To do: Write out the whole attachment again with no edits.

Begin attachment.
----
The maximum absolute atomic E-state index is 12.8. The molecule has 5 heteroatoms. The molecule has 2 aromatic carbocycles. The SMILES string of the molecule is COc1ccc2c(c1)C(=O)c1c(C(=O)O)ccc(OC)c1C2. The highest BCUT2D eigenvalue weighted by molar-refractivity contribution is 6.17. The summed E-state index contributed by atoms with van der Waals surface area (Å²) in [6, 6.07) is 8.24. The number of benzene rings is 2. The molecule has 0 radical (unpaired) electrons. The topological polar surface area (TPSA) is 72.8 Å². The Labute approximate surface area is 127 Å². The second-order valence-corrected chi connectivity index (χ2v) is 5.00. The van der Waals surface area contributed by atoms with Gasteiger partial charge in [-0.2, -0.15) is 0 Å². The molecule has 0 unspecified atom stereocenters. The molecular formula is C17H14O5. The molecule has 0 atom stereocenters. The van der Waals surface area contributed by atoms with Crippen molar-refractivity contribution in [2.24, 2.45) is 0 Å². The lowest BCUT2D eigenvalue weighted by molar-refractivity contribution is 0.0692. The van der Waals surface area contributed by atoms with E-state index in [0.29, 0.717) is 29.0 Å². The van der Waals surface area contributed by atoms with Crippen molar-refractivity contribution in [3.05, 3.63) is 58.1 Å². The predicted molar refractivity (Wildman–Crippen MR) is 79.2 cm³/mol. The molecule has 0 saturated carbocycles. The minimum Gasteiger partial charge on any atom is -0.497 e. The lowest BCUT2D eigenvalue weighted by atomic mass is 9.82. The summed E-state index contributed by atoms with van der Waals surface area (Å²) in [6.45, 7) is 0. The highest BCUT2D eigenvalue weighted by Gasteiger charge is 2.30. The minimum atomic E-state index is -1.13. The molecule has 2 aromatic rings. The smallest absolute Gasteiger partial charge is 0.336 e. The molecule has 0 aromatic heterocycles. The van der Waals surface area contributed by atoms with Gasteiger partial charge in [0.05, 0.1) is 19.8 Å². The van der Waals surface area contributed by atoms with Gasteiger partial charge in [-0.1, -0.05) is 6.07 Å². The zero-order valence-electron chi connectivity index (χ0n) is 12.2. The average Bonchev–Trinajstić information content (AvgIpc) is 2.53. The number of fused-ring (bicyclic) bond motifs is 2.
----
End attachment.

The maximum absolute atomic E-state index is 12.8. The molecule has 5 heteroatoms. The molecule has 2 aromatic carbocycles. The SMILES string of the molecule is COc1ccc2c(c1)C(=O)c1c(C(=O)O)ccc(OC)c1C2. The highest BCUT2D eigenvalue weighted by molar-refractivity contribution is 6.17. The summed E-state index contributed by atoms with van der Waals surface area (Å²) in [6, 6.07) is 8.24. The number of benzene rings is 2. The molecule has 0 radical (unpaired) electrons. The topological polar surface area (TPSA) is 72.8 Å². The Labute approximate surface area is 127 Å². The second-order valence-corrected chi connectivity index (χ2v) is 5.00. The van der Waals surface area contributed by atoms with Gasteiger partial charge in [-0.2, -0.15) is 0 Å². The molecule has 0 unspecified atom stereocenters. The molecular formula is C17H14O5. The molecule has 0 atom stereocenters. The van der Waals surface area contributed by atoms with Crippen molar-refractivity contribution in [2.24, 2.45) is 0 Å². The lowest BCUT2D eigenvalue weighted by molar-refractivity contribution is 0.0692. The van der Waals surface area contributed by atoms with E-state index in [0.29, 0.717) is 29.0 Å². The van der Waals surface area contributed by atoms with Crippen molar-refractivity contribution in [3.05, 3.63) is 58.1 Å². The predicted molar refractivity (Wildman–Crippen MR) is 79.2 cm³/mol. The molecule has 0 saturated carbocycles. The minimum Gasteiger partial charge on any atom is -0.497 e. The lowest BCUT2D eigenvalue weighted by atomic mass is 9.82. The summed E-state index contributed by atoms with van der Waals surface area (Å²) in [6.45, 7) is 0. The highest BCUT2D eigenvalue weighted by Gasteiger charge is 2.30. The minimum atomic E-state index is -1.13. The molecule has 2 aromatic rings. The smallest absolute Gasteiger partial charge is 0.336 e. The molecule has 0 aromatic heterocycles. The van der Waals surface area contributed by atoms with Gasteiger partial charge in [0.05, 0.1) is 19.8 Å². The van der Waals surface area contributed by atoms with Gasteiger partial charge in [-0.1, -0.05) is 6.07 Å². The zero-order valence-electron chi connectivity index (χ0n) is 12.2. The average Bonchev–Trinajstić information content (AvgIpc) is 2.53. The number of fused-ring (bicyclic) bond motifs is 2.